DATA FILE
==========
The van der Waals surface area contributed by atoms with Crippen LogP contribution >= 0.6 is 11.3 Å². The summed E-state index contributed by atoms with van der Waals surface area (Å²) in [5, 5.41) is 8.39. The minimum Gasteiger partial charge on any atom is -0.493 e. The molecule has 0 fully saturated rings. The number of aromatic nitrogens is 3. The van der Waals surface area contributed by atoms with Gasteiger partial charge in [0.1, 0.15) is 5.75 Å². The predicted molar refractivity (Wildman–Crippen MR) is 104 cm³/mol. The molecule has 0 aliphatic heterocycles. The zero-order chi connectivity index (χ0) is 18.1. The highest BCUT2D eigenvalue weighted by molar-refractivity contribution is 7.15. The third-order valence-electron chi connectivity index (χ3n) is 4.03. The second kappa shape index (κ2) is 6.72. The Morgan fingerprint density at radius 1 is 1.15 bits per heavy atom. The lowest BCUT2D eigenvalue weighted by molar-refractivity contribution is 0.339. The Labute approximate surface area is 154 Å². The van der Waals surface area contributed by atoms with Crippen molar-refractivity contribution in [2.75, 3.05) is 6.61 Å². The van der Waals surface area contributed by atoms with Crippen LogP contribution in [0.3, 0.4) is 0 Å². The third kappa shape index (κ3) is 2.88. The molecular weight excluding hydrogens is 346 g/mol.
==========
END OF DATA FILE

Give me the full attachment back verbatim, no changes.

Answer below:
The van der Waals surface area contributed by atoms with Crippen LogP contribution >= 0.6 is 11.3 Å². The summed E-state index contributed by atoms with van der Waals surface area (Å²) in [5, 5.41) is 8.39. The minimum Gasteiger partial charge on any atom is -0.493 e. The molecule has 0 fully saturated rings. The number of aromatic nitrogens is 3. The van der Waals surface area contributed by atoms with Gasteiger partial charge in [0.1, 0.15) is 5.75 Å². The predicted molar refractivity (Wildman–Crippen MR) is 104 cm³/mol. The molecule has 0 aliphatic heterocycles. The zero-order chi connectivity index (χ0) is 18.1. The highest BCUT2D eigenvalue weighted by molar-refractivity contribution is 7.15. The third-order valence-electron chi connectivity index (χ3n) is 4.03. The second kappa shape index (κ2) is 6.72. The Morgan fingerprint density at radius 1 is 1.15 bits per heavy atom. The lowest BCUT2D eigenvalue weighted by molar-refractivity contribution is 0.339. The Labute approximate surface area is 154 Å². The van der Waals surface area contributed by atoms with Crippen molar-refractivity contribution in [2.75, 3.05) is 6.61 Å². The van der Waals surface area contributed by atoms with Crippen LogP contribution in [0.3, 0.4) is 0 Å². The third kappa shape index (κ3) is 2.88. The molecular weight excluding hydrogens is 346 g/mol.